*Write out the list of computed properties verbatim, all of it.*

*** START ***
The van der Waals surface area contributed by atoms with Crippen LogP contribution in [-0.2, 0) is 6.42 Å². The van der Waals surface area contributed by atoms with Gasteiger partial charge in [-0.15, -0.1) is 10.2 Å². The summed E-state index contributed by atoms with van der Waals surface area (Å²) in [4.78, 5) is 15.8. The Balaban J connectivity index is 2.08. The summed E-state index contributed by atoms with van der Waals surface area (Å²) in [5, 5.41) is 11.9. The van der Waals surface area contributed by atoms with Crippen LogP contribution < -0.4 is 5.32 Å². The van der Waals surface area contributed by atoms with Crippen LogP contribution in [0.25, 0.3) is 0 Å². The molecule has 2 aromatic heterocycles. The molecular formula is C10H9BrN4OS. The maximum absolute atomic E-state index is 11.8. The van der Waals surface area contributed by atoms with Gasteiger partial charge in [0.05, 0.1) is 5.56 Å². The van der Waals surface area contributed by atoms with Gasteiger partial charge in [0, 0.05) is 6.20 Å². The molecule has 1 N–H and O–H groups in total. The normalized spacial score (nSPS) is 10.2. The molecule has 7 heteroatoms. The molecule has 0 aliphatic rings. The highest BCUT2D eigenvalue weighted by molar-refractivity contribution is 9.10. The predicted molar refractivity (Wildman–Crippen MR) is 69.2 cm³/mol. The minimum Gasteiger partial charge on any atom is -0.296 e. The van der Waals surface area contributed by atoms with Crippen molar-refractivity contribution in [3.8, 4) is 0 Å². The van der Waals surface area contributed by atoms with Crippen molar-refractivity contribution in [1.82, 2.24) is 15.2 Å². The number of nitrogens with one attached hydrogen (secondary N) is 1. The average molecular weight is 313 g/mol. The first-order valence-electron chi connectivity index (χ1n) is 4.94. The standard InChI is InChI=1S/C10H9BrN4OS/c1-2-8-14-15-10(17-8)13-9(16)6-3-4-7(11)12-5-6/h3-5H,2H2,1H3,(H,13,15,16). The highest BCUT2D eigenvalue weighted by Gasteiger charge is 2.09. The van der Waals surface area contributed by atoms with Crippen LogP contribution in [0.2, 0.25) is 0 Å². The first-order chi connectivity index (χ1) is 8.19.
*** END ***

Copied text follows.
The van der Waals surface area contributed by atoms with Crippen LogP contribution in [-0.2, 0) is 6.42 Å². The van der Waals surface area contributed by atoms with Gasteiger partial charge in [-0.15, -0.1) is 10.2 Å². The summed E-state index contributed by atoms with van der Waals surface area (Å²) in [4.78, 5) is 15.8. The Balaban J connectivity index is 2.08. The summed E-state index contributed by atoms with van der Waals surface area (Å²) in [5, 5.41) is 11.9. The van der Waals surface area contributed by atoms with Crippen LogP contribution < -0.4 is 5.32 Å². The van der Waals surface area contributed by atoms with Crippen LogP contribution in [0.25, 0.3) is 0 Å². The molecule has 2 aromatic heterocycles. The molecular formula is C10H9BrN4OS. The maximum absolute atomic E-state index is 11.8. The van der Waals surface area contributed by atoms with Gasteiger partial charge in [0.05, 0.1) is 5.56 Å². The van der Waals surface area contributed by atoms with Gasteiger partial charge in [0, 0.05) is 6.20 Å². The molecule has 1 N–H and O–H groups in total. The normalized spacial score (nSPS) is 10.2. The molecule has 7 heteroatoms. The molecule has 0 aliphatic rings. The highest BCUT2D eigenvalue weighted by molar-refractivity contribution is 9.10. The predicted molar refractivity (Wildman–Crippen MR) is 69.2 cm³/mol. The minimum Gasteiger partial charge on any atom is -0.296 e. The van der Waals surface area contributed by atoms with Crippen molar-refractivity contribution in [3.8, 4) is 0 Å². The van der Waals surface area contributed by atoms with Crippen molar-refractivity contribution in [1.82, 2.24) is 15.2 Å². The number of nitrogens with one attached hydrogen (secondary N) is 1. The average molecular weight is 313 g/mol. The first-order valence-electron chi connectivity index (χ1n) is 4.94. The standard InChI is InChI=1S/C10H9BrN4OS/c1-2-8-14-15-10(17-8)13-9(16)6-3-4-7(11)12-5-6/h3-5H,2H2,1H3,(H,13,15,16). The highest BCUT2D eigenvalue weighted by Gasteiger charge is 2.09. The van der Waals surface area contributed by atoms with Crippen LogP contribution in [0.2, 0.25) is 0 Å². The first-order chi connectivity index (χ1) is 8.19.